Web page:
Fall at Jay Cooke State Park
I’ve seen Jay Cooke in winter
We’d never been to Jay Cooke before, but I knew the park had a suspension foot bridge across the Saint Louis River, so we headed there for a good overview of the area.
One look and we knew we had to return in fall . . . the upturned rock in the riverbed would be interesting in any season when not covered with snow, but the mixed hardwood and pine forest above it would make a wonderful frame for the river when ablaze with color.
Now I’ve seen Jay Cook in the fall (it’s glorious)
So last week we were back and, yes, fall is a wonderful time to visit.
While we thought the odd rock formations here would be fascinating any time, I really hadn’t realized that the whole river bed would be filled with waterfalls when not frozen!
There are also a couple of easy-to-reach overlooks that feature broad vistas.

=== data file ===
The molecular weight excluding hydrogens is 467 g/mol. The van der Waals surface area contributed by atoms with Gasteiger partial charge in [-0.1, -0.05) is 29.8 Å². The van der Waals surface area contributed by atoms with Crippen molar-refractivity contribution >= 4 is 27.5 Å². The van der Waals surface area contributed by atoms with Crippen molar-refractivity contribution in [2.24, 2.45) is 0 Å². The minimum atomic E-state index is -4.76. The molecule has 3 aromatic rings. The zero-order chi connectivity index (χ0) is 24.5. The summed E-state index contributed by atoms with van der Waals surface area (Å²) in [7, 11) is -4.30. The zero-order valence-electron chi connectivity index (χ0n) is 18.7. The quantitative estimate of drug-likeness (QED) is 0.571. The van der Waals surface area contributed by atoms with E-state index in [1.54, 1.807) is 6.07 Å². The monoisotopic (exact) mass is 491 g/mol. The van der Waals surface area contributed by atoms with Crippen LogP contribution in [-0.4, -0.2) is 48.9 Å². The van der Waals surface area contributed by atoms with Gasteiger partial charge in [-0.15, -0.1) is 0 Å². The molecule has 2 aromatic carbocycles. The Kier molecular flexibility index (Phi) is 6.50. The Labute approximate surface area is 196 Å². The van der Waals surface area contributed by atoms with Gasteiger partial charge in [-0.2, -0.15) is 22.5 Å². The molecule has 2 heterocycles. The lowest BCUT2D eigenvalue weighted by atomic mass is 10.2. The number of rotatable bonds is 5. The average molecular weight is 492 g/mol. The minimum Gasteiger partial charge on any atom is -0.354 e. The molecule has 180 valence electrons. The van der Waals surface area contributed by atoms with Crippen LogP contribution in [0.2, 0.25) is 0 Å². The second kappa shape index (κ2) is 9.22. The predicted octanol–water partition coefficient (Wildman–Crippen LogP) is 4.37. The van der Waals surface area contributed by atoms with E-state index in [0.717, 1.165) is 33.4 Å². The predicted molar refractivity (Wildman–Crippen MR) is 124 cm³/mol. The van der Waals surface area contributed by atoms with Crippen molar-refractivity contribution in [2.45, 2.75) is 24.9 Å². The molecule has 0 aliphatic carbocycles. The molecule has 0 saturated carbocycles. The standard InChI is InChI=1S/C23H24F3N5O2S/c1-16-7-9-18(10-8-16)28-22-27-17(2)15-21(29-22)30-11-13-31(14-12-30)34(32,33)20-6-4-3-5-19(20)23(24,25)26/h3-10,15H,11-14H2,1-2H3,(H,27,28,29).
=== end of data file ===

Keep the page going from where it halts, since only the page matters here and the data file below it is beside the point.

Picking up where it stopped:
(The Oldenburg overlook is located just past a picnic area.)
(This is the view from the highway bridge. It’s really not necessary to hike anywhere to enjoy this park.)
While there was plenty of color right along the highway, the trees along the hiking trails were also showing off their seasonal wardrobe.
It’s the perfect fall get-away.
Jay Cooke State Park is located just south of Duluth, in Carlton, Minnesota. This is a year-round park with something like 70 miles of trails for various uses, campgrounds and camper cabins, picnic shelters, and a winter warming house. Like all Minnesota State Parks, a permit (available at the park) is required. Note that the main road through the park (Minnesota Highway 210) washed out during a flood in 2012. Reconstruction of the road is underway, but is not scheduled for completion until fall 2017. Until that time, the park is split into two sections, making access to some areas a bit cumbersome.
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